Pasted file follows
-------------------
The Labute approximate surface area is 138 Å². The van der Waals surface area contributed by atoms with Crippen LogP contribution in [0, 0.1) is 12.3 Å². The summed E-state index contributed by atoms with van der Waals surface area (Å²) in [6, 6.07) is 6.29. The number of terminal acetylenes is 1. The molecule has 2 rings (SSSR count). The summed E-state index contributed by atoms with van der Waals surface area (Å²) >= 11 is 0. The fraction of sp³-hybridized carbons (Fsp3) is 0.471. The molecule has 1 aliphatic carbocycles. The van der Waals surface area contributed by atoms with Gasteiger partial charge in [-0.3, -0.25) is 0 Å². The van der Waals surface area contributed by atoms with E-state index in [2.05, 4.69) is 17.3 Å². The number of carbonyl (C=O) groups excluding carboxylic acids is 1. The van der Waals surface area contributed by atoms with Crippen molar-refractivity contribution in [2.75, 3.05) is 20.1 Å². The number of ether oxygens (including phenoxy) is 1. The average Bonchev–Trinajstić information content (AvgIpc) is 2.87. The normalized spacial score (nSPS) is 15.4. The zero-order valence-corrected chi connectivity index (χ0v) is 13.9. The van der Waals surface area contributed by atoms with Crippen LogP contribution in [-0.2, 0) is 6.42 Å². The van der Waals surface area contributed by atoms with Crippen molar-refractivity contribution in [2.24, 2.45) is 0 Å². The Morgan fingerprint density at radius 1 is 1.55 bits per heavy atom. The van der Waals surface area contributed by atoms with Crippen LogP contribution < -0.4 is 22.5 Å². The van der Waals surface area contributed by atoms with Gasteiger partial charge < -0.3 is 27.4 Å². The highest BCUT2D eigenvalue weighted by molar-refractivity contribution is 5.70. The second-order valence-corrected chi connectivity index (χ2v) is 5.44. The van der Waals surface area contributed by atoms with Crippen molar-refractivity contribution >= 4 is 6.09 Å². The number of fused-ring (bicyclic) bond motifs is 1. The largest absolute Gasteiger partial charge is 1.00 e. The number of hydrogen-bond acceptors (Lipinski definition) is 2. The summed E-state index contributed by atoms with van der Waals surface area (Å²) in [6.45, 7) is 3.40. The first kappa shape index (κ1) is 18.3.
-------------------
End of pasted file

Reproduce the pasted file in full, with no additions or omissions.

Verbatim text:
The Labute approximate surface area is 138 Å². The van der Waals surface area contributed by atoms with Crippen LogP contribution in [0, 0.1) is 12.3 Å². The summed E-state index contributed by atoms with van der Waals surface area (Å²) in [6, 6.07) is 6.29. The number of terminal acetylenes is 1. The molecule has 2 rings (SSSR count). The summed E-state index contributed by atoms with van der Waals surface area (Å²) >= 11 is 0. The fraction of sp³-hybridized carbons (Fsp3) is 0.471. The molecule has 1 aliphatic carbocycles. The van der Waals surface area contributed by atoms with Gasteiger partial charge in [-0.3, -0.25) is 0 Å². The van der Waals surface area contributed by atoms with E-state index in [2.05, 4.69) is 17.3 Å². The number of carbonyl (C=O) groups excluding carboxylic acids is 1. The van der Waals surface area contributed by atoms with Crippen molar-refractivity contribution in [2.75, 3.05) is 20.1 Å². The number of ether oxygens (including phenoxy) is 1. The average Bonchev–Trinajstić information content (AvgIpc) is 2.87. The normalized spacial score (nSPS) is 15.4. The zero-order valence-corrected chi connectivity index (χ0v) is 13.9. The van der Waals surface area contributed by atoms with Crippen LogP contribution in [-0.2, 0) is 6.42 Å². The van der Waals surface area contributed by atoms with Crippen molar-refractivity contribution in [2.24, 2.45) is 0 Å². The Morgan fingerprint density at radius 1 is 1.55 bits per heavy atom. The van der Waals surface area contributed by atoms with Crippen LogP contribution < -0.4 is 22.5 Å². The van der Waals surface area contributed by atoms with Gasteiger partial charge < -0.3 is 27.4 Å². The highest BCUT2D eigenvalue weighted by molar-refractivity contribution is 5.70. The second-order valence-corrected chi connectivity index (χ2v) is 5.44. The van der Waals surface area contributed by atoms with Crippen molar-refractivity contribution >= 4 is 6.09 Å². The number of fused-ring (bicyclic) bond motifs is 1. The largest absolute Gasteiger partial charge is 1.00 e. The number of hydrogen-bond acceptors (Lipinski definition) is 2. The summed E-state index contributed by atoms with van der Waals surface area (Å²) in [6.45, 7) is 3.40. The first kappa shape index (κ1) is 18.3.